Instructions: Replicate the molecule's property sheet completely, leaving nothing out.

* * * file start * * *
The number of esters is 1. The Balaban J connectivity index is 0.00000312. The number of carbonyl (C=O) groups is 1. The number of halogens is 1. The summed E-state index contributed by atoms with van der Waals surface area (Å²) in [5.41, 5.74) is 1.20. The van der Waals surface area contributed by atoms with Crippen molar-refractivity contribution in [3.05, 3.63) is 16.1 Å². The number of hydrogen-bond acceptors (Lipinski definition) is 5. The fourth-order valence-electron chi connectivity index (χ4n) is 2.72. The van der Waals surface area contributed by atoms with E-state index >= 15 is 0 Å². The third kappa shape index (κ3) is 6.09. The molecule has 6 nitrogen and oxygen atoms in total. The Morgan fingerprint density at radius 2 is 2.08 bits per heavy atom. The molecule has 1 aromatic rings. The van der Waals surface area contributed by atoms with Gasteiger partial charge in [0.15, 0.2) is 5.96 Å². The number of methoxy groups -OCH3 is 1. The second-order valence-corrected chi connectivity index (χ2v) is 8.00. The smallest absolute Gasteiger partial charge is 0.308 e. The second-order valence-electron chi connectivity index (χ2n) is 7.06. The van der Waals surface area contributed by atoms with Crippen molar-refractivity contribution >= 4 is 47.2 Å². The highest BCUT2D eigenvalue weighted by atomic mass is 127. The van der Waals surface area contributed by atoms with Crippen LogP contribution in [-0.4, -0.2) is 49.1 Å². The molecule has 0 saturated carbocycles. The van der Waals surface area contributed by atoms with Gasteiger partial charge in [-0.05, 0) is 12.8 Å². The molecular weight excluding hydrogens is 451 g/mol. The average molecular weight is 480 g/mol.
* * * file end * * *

The number of esters is 1. The Balaban J connectivity index is 0.00000312. The number of carbonyl (C=O) groups is 1. The number of halogens is 1. The summed E-state index contributed by atoms with van der Waals surface area (Å²) in [5.41, 5.74) is 1.20. The van der Waals surface area contributed by atoms with Crippen molar-refractivity contribution in [3.05, 3.63) is 16.1 Å². The number of hydrogen-bond acceptors (Lipinski definition) is 5. The fourth-order valence-electron chi connectivity index (χ4n) is 2.72. The van der Waals surface area contributed by atoms with E-state index >= 15 is 0 Å². The third kappa shape index (κ3) is 6.09. The molecule has 6 nitrogen and oxygen atoms in total. The Morgan fingerprint density at radius 2 is 2.08 bits per heavy atom. The molecule has 1 aromatic rings. The van der Waals surface area contributed by atoms with Gasteiger partial charge in [0.15, 0.2) is 5.96 Å². The number of methoxy groups -OCH3 is 1. The second-order valence-corrected chi connectivity index (χ2v) is 8.00. The smallest absolute Gasteiger partial charge is 0.308 e. The second-order valence-electron chi connectivity index (χ2n) is 7.06. The van der Waals surface area contributed by atoms with Crippen molar-refractivity contribution >= 4 is 47.2 Å². The highest BCUT2D eigenvalue weighted by atomic mass is 127. The van der Waals surface area contributed by atoms with Crippen LogP contribution in [-0.4, -0.2) is 49.1 Å². The molecule has 0 saturated carbocycles. The van der Waals surface area contributed by atoms with Gasteiger partial charge in [-0.05, 0) is 12.8 Å². The molecular weight excluding hydrogens is 451 g/mol. The average molecular weight is 480 g/mol.